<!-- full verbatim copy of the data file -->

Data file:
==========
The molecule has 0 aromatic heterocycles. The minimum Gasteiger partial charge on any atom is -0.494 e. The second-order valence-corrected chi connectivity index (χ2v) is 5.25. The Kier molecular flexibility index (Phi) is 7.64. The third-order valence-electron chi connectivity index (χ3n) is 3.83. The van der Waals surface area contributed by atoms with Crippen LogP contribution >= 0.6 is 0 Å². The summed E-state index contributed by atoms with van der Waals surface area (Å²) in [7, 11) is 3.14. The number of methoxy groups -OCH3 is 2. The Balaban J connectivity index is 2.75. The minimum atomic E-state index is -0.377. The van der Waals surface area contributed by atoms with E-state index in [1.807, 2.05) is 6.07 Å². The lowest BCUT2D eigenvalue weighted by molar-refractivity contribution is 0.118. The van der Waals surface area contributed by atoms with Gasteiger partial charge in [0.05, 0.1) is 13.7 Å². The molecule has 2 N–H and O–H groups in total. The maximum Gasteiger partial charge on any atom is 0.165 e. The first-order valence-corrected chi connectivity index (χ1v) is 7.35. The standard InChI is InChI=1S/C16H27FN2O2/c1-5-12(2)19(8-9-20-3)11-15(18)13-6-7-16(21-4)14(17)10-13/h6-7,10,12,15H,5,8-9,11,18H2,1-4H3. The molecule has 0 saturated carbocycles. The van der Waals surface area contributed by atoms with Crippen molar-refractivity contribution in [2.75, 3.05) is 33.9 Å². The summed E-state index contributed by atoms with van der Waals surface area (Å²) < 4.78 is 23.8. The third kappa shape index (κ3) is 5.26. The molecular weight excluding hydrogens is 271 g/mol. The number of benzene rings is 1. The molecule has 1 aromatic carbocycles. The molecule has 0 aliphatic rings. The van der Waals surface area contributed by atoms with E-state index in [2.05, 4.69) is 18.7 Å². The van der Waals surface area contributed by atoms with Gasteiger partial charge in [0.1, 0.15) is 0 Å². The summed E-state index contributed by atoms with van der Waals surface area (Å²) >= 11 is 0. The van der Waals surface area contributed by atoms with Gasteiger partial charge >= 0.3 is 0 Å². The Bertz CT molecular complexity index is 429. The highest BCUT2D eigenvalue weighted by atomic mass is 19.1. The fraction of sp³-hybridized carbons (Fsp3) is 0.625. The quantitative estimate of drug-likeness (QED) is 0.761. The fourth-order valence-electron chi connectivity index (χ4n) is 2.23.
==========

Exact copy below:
The molecule has 0 aromatic heterocycles. The minimum Gasteiger partial charge on any atom is -0.494 e. The second-order valence-corrected chi connectivity index (χ2v) is 5.25. The Kier molecular flexibility index (Phi) is 7.64. The third-order valence-electron chi connectivity index (χ3n) is 3.83. The van der Waals surface area contributed by atoms with Crippen LogP contribution >= 0.6 is 0 Å². The summed E-state index contributed by atoms with van der Waals surface area (Å²) in [7, 11) is 3.14. The number of methoxy groups -OCH3 is 2. The Balaban J connectivity index is 2.75. The minimum atomic E-state index is -0.377. The van der Waals surface area contributed by atoms with E-state index in [1.807, 2.05) is 6.07 Å². The lowest BCUT2D eigenvalue weighted by molar-refractivity contribution is 0.118. The van der Waals surface area contributed by atoms with Gasteiger partial charge in [0.05, 0.1) is 13.7 Å². The molecule has 2 N–H and O–H groups in total. The maximum Gasteiger partial charge on any atom is 0.165 e. The first-order valence-corrected chi connectivity index (χ1v) is 7.35. The standard InChI is InChI=1S/C16H27FN2O2/c1-5-12(2)19(8-9-20-3)11-15(18)13-6-7-16(21-4)14(17)10-13/h6-7,10,12,15H,5,8-9,11,18H2,1-4H3. The molecule has 0 saturated carbocycles. The van der Waals surface area contributed by atoms with Crippen molar-refractivity contribution in [2.75, 3.05) is 33.9 Å². The summed E-state index contributed by atoms with van der Waals surface area (Å²) < 4.78 is 23.8. The third kappa shape index (κ3) is 5.26. The molecular weight excluding hydrogens is 271 g/mol. The number of benzene rings is 1. The molecule has 1 aromatic carbocycles. The molecule has 0 aliphatic rings. The van der Waals surface area contributed by atoms with E-state index in [2.05, 4.69) is 18.7 Å². The van der Waals surface area contributed by atoms with Gasteiger partial charge in [0.1, 0.15) is 0 Å². The summed E-state index contributed by atoms with van der Waals surface area (Å²) >= 11 is 0. The van der Waals surface area contributed by atoms with Gasteiger partial charge >= 0.3 is 0 Å². The Bertz CT molecular complexity index is 429. The highest BCUT2D eigenvalue weighted by atomic mass is 19.1. The fraction of sp³-hybridized carbons (Fsp3) is 0.625. The quantitative estimate of drug-likeness (QED) is 0.761. The fourth-order valence-electron chi connectivity index (χ4n) is 2.23.